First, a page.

After Promoting False Wendy Davis Bio, When Will NBC Offer a Correction?
In a fawning puff piece on Texas gubernatorial candidate Wemdy Davis on NBC's January 15 Today, correspondent Maria Shriver celebrated the liberal abortion heroine as an "overnight sensation" whose "personal story" has "resonated across this country." The only problem with the gushing profile that followed was that key facts and details of Davis's life were either left out or just untrue.
In an article for The Dallas Morning News, senior political writer Wayne Slater, hardly a conservative, pointed out several glaring inaccuracies in the account put forward by Davis in Shiver's report.
In her January 15 piece, Shriver declared: "Davis grew up poor and at the age of 18 found herself pregnant and married. By 19, she was getting divorced and living in a mobile home park."
In his fact-check, Slater pointed out: "Davis was 21, not 19, when she was divorced. She lived only a few months in the family mobile home while separated from her husband before moving into an apartment with her daughter."
Shriver described how Davis "attended Tarrant County Community College near Fort Worth while working two jobs to keep food on the table." Davis proclaimed: "I knew I was poor because of the struggles that I and my young daughter Amber were experiencing. I was having a really hard time making ends meet, paying for my child care, paying for a car payment, and making sure that I kept the lights turned on, sometimes didn't happen."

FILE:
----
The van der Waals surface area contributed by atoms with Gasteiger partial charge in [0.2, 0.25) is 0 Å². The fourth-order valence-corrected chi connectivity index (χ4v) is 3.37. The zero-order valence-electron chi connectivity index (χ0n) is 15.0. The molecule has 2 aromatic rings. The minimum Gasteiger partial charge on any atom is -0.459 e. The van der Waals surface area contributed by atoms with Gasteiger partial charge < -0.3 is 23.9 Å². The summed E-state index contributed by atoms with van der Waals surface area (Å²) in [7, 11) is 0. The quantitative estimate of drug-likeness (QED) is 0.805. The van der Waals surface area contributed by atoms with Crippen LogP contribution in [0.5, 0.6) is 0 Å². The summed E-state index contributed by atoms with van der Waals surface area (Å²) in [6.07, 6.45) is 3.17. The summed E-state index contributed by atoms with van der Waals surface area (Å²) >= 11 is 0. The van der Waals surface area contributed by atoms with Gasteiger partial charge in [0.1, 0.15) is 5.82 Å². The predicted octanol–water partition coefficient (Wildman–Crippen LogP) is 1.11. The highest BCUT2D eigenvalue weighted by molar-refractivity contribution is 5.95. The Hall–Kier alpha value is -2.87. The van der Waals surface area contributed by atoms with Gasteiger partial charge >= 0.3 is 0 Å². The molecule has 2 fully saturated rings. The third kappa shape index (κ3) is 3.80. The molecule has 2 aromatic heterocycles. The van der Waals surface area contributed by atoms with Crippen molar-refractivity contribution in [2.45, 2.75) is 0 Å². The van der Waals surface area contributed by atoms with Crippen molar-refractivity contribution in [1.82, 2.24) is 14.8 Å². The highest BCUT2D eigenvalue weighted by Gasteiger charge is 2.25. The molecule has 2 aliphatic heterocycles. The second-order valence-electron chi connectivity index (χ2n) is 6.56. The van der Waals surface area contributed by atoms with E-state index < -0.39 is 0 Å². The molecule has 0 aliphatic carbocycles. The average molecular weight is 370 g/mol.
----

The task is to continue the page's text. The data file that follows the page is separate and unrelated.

Slater explained how Davis married her second husband at age 24:
A single mother working two jobs, she met Jeff Davis, a lawyer 13 years older than her, married him and had a second daughter. He paid for her last two years at Texas Christian University and her time at Harvard Law School, and kept their two daughters while she was in Boston....When she was accepted to Harvard Law School, Jeff Davis cashed in his 401(k) account and eventually took out a loan to pay for her final year there. "I was making really good money then, well over six figures," he said.
Shriver only vaguely described that time in Davis's life: "Davis married again for a time and had her second daughter Drew. Life was looking up and she set her sights on one of the most prestigious law schools in the country."
Slater detailed how the marriage ended:
Over time, the Davis's marriage was strained. In November 2003, Wendy Davis moved out. Jeff Davis said that was right around the time the final payment on their Harvard Law School loan was due. 'It was ironic,' he said. 'I made the last payment, and it was the next day she left'....In his initial divorce filing, Jeff Davis said the marriage had failed, citing adultery on her part and conflicts that the couple could not overcome. The final court decree makes no mention of infidelity, granting the divorce solely "on the ground of insupportability."
Shriver glossed over all of these key points in order to maintain the positive campaign narrative Davis was putting forward: "It has been a long, hard road for Wendy Davis to have her voice heard. A journey she says she's very proud of, but one she fears that other women may not be able to follow."
In his report, Slater noted: "Davis is presenting her story on websites, interviews, speeches and campaign videos. Last week, NBC's Today show became the latest media outlet to showcase the story of Davis' difficult early years in a flattering piece. Using her story to inspire new voters, particularly women, youths and minorities, is a key part of the campaign's strategy to overcome the state’s heavy Republican bent."
Not only has NBC failed to offer any correction to Shriver's promotional profile of Davis, an MSNBC.com article actually ranted: "Right pounces on news that Wendy Davis embellished life story."
That being very much in line with the talking points coming out of Davis's campaign.